The answer to this question is unequivocally YES and only in rare or extenuating circumstances are odds in betting exchanges priced less than with a bookmaker.
The reason is simple: If the ‘back’ price for an event with a bookmaker is higher than the ‘lay’ price in a betting exchange the opportunity of an arbitrage transaction becomes possible.
This simply means that by ‘backing’ the outcome with the bookmaker and immediately placing a counter bet in the betting exchange (a ‘lay’ bet), risk-free profit can be generated from the event no matter what the outcome.
Since there are now many software applications which automatically monitor price fluctuations in the markets and immediately react (and much faster than a mere mortal can type the word Betfair or Betdaq into their browser window), prices in betting exchanges are ‘by definition’ higher than at bookmakers.
Only in fringe markets and/or those with low liquidity (i.e. not frequented by bots), does it sometimes occur that a bookmaker temporarily offers a better price than in a betting exchange. However, in these cases arbitrage is rarely viable because of the difficulty in getting a lay bet matched in a stagnant market.
How are prices set at betting exchanges?
Prices on the betting exchanges always ‘follow’ the prices of the bookmakers. There is no other way purely because arbitrage opportunities would immediately open up should anyone be foolish enough to offer a bet at a lower price than the best bookmaker’s offer.
Compiling odds works as follows:
Large bookmakers have their own analysts departments; smaller bookmakers use the services of odds compiling bureaux. There are hundreds of mathematicians and statisticians employed to calculate bookmakers odds. The calculations are performed using statistical and mathematical methods such as those described in this blog and especially Soccerwidow’s Fundamentals of Sports Betting.
Depending on the popularity of a match and the expected demand for bets that it will create, bookmakers publish their odds in plenty of time before the game. Smaller leagues have a lead time of approximately one week or so; bets on more prominent matches are often published a whole month in advance and sometimes even earlier.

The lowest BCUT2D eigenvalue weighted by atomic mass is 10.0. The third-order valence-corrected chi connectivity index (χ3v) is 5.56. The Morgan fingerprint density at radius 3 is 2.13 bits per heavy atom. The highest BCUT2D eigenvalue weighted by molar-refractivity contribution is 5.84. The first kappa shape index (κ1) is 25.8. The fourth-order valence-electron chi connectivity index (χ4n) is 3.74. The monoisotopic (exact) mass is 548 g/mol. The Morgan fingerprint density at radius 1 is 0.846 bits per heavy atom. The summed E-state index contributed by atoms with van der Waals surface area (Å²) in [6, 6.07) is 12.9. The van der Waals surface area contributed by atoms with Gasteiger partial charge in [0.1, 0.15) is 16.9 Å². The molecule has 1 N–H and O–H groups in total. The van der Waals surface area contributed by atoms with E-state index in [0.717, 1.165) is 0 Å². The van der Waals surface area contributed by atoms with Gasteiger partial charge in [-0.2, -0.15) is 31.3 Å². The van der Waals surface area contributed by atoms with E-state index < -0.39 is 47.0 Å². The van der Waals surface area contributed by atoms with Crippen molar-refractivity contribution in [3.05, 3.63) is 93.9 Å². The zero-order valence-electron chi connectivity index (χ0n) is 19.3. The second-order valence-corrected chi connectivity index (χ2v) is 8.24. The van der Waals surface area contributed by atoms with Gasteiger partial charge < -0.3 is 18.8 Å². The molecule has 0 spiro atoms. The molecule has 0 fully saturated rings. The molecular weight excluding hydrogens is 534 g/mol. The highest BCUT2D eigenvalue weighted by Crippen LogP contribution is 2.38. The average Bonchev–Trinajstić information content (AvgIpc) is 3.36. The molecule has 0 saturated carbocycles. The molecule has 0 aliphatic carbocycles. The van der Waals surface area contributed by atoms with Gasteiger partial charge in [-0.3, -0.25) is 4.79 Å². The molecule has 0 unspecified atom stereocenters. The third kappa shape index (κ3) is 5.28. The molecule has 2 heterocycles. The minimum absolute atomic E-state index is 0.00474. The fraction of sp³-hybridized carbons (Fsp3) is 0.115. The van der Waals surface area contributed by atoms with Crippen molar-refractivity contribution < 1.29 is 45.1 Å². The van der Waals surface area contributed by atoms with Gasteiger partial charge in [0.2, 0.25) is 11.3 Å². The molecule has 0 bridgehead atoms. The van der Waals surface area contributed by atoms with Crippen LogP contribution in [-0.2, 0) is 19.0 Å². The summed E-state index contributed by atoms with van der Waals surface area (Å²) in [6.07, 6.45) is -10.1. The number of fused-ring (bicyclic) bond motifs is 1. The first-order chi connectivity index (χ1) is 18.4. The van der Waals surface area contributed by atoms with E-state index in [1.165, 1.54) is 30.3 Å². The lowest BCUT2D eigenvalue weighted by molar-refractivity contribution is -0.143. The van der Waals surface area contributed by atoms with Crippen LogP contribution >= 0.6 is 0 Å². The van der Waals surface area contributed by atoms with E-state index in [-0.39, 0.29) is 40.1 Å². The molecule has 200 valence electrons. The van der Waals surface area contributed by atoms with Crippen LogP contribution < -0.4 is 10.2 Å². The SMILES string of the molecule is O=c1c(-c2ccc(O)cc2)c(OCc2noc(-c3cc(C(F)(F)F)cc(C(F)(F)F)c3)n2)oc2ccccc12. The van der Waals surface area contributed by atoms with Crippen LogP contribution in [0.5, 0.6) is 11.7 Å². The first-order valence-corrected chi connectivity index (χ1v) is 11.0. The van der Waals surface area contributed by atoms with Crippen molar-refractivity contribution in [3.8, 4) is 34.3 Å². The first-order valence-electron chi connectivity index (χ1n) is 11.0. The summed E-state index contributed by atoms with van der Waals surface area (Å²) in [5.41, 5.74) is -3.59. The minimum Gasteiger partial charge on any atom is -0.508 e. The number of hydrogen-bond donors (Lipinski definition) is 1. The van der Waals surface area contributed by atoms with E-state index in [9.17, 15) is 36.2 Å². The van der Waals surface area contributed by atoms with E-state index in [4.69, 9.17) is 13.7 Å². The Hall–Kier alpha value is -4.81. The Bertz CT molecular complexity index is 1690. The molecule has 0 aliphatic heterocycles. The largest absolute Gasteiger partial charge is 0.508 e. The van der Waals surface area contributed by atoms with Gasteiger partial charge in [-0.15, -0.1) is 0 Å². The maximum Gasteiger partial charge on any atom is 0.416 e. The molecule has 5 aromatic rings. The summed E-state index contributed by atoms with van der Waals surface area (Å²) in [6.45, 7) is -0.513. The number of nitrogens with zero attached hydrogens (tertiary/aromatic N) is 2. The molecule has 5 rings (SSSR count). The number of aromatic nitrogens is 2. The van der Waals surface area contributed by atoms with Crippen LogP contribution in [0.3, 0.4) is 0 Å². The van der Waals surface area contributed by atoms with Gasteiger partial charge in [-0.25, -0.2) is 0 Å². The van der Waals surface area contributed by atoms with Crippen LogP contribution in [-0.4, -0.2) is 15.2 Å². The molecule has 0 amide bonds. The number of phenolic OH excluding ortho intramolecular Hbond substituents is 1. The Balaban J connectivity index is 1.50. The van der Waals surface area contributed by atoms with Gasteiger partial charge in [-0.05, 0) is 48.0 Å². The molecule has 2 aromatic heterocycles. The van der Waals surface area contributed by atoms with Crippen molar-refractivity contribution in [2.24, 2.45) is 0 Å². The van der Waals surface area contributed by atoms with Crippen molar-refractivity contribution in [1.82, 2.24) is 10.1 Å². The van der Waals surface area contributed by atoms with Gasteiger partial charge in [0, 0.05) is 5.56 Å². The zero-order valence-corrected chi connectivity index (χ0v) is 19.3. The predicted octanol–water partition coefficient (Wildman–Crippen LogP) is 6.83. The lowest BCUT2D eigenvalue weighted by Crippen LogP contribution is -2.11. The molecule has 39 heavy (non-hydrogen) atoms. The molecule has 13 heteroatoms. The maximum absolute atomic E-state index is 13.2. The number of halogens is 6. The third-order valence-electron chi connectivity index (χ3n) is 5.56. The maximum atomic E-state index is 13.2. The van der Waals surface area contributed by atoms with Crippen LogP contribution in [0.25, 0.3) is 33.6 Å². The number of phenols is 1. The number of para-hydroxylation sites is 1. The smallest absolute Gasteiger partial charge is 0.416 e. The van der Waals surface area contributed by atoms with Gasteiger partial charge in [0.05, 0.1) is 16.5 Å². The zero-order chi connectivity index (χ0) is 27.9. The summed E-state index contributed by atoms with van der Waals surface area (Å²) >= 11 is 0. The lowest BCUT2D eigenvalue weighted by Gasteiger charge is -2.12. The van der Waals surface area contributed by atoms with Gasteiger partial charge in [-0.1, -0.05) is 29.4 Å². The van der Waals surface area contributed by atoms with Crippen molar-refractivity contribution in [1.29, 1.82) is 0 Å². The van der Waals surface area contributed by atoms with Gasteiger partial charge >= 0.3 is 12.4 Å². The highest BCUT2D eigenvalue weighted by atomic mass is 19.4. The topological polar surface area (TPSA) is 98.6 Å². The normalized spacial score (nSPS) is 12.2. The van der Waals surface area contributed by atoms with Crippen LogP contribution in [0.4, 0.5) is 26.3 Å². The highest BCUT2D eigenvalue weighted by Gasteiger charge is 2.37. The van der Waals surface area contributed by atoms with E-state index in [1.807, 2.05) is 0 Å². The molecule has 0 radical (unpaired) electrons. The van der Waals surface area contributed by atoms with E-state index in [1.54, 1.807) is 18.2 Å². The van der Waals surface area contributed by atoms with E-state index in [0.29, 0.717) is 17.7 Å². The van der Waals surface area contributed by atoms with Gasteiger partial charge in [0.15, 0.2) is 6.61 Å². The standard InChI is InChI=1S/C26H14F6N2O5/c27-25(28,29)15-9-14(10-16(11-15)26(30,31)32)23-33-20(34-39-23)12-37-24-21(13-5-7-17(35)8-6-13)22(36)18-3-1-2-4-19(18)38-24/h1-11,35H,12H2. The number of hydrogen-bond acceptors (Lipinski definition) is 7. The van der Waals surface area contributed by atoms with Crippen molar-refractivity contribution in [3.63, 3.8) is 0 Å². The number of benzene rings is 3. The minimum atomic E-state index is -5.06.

Betfair opens up its markets around a week before kick-off and if you have time to check the virgin markets, you will find them completely empty, without any back or lay-offers. As a rule, betting exchange markets ‘wake up’ about 2 days before kick-off. Before this time, professional market traders are busy with other things.
The first people to offer bets on the betting exchanges are the ‘Arbers’. The odds they offer for backing outcomes are generally far below the bookmaker prices. Lay odds are also extremely excessive. In ‘Betfair speak’, at this stage there are many ‘ticks’ between the back and lay prices.
Only about 24 hours before kick-off do back and lay prices close-up to each other. The situation is often then just the one necessary ‘tick’ between the back and lay prices. This does not necessarily mean that any bets have been matched, but more that the market has ‘settled’.
Serious price fluctuations are not expected until 2-3 hours before kick-off and hit their peak activity in the hour before the start when team news is made public. The ‘bookmakers margin’ (overround) evaporates and the odds in the betting exchanges are now likely to be considerably higher than the odds of the best bookmakers.
Are Betfair’s prices ‘fair’?
The prices on betting exchanges do not necessarily reflect the true probabilities (= expected outcomes). They are certainly ‘fair’ in relation to the prices in the market, but inevitably do not represent the true zero odds. They are often close, but not always.
The reason for this is that bookmakers set their prices taking into account the expected demand and odds at betting exchanges follow bookmaker prices (as explained above).
For example, bookmakers have the habit of under-pricing emotionally favoured or heavily supported teams, whilst underdogs are often offered at odds which are far too high. However, beware! This example is a very, very rough rule of thumb. Ultimately, it is always necessary to recalculate all odds yourself.
At betting exchanges you will find higher odds almost without exception. The overround is no longer part of the equation, and betting exchange odds cannot be lower than bookmaker odds due to arbitrage.
Betting odds at betting exchanges do not necessarily represent ‘true’ probabilities (= expectations) because prices at betting exchanges follow bookmaker odds, which in turn are ‘profit-optimised’ in their favour.
We hope you now understand the pricing mechanism in the market a little better and it would be great if you would leave a comment.